Nonna of Nazianzus
Saint Nonna of Nazianzus
|Venerated in||Roman Catholic Church|
Eastern Orthodox Church
|Patronage||death of children, information services|
Saint Nonna of Nazianzus was the wife of Gregory of Nazianzus the Elder, and the mother of Gregory the Theologian, Caesarius, and Gorgonia. She lived in Cappadocia, a province of the Roman Empire in present-day central Turkey.
After Nonna married, she converted her husband Gregory to Christianity. He had been a member of the Hypsistarians, a Jewish-pagan sect that worshipped Hypsistos, the "Most High" God. She was the mother of three children, each of whom became saints, the most notable of which being Gregory of Nazianzus. She outlived her husband and two of her children, dying in 374.
Her son Gregory tells of an occasion in 351 when Nonna fell sick with a severe illness and appeared to be at the point of death. On his way to visit a friend, Gregory hurried instead to his mother who, in the meantime, had begun to recover. She had a vision in which Gregory had given her magical cakes marked with the sign of the cross, and blessed by him.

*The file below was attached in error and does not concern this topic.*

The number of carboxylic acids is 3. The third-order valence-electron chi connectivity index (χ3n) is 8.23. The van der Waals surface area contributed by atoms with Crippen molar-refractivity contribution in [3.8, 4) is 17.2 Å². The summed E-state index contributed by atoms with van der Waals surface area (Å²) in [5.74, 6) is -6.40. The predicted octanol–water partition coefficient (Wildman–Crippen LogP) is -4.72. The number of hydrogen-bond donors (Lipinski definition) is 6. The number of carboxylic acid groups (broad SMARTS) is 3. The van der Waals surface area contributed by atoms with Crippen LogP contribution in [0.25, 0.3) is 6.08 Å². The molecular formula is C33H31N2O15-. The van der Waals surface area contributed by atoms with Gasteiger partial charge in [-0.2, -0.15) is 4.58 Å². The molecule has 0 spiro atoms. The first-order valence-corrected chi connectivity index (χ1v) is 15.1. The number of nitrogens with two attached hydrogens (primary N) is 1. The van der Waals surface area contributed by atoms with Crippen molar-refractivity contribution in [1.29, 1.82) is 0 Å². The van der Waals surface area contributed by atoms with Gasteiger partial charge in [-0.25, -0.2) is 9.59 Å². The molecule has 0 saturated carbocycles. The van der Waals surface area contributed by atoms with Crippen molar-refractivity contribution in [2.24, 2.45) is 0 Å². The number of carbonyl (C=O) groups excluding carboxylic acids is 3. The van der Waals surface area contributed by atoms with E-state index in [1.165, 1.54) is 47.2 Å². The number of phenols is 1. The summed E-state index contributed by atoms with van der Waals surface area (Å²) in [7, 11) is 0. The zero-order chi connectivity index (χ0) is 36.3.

Gregory championed Nonna as a model of Christian motherhood. He wrote of her,
|“||My mother was a worthy companion for such a man [as my father] and her qualities were as great as his. She came from a pious family, but was even more pious than they. Though in her body she was but a woman, in her spirit she was above all men... Her mouth knew nothing but the truth, but in her modesty she was silent about those deeds which brought her glory. She was guided by the fear of God...||”|
- Clark, Cat (1998-11-05). "Saint Nonna, Patron of Information Services" (PDF). Catholics United for the Faith. Retrieved 2007-05-06.
- Jones, Terry. "Nonna". Patron Saints Index. Archived from the original on 2007-03-22. Retrieved 2007-05-06.
- Dunbar, Agnes (1904). A Dictionary of Saintly Women. George Bell & Sons. pp. 108–109.
- Rabenstein, Katherine (August 1998). "Nonna of Nazianzen, Matron". Saints O' the Day for August 5. Archived from the original on February 6, 2007. Retrieved 2012-02-23.